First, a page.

GM labeling in Europe takes effect

Tough new labeling and traceability requirements for genetically modified (GM) foods in Europe took effect April 18, 2004. Foods that contain or consist of genetically modified organisms or that are produced from them must be so labeled.

Foods containing 0.9% or less of GMOs do not need to be labeled.

The European Union says the rule gives consumers, many of whom are suspicious of GM ingredients, the choice of not buying them. It is also seen as a way to end the de facto ban on GM crops into Europe.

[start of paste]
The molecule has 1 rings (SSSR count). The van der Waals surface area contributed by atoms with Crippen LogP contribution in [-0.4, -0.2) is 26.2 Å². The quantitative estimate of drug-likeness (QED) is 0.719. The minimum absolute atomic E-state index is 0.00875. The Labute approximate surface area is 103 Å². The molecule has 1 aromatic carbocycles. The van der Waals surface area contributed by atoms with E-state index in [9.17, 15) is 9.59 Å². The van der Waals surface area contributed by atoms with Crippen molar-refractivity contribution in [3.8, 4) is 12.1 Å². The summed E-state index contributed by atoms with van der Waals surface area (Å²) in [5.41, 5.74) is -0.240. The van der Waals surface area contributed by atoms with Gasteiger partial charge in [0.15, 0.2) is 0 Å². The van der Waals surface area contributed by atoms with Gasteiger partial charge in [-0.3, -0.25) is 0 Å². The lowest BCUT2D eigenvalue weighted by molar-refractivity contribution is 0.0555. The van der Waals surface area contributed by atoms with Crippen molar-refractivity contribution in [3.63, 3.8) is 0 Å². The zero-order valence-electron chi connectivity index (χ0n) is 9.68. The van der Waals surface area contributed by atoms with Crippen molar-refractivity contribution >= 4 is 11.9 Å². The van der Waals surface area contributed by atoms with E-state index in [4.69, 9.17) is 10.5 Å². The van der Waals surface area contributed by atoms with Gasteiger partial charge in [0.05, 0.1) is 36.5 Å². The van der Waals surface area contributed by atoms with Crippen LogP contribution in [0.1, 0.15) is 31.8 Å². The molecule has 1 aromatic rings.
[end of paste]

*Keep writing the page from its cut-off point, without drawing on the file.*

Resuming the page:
National Food Processors Assn. president and CEO John Cady called the labeling requirements a “serious trade barrier” that will keep many U.S. food products out of Europe. “Mandatory labeling should be based on the composition, intended use, and health and safety characteristics of a food product, not on the ‘genetic process’ from which it was derived,” Cady said. He described the traceability requirements as regulatory overkill with added expense but no benefit.

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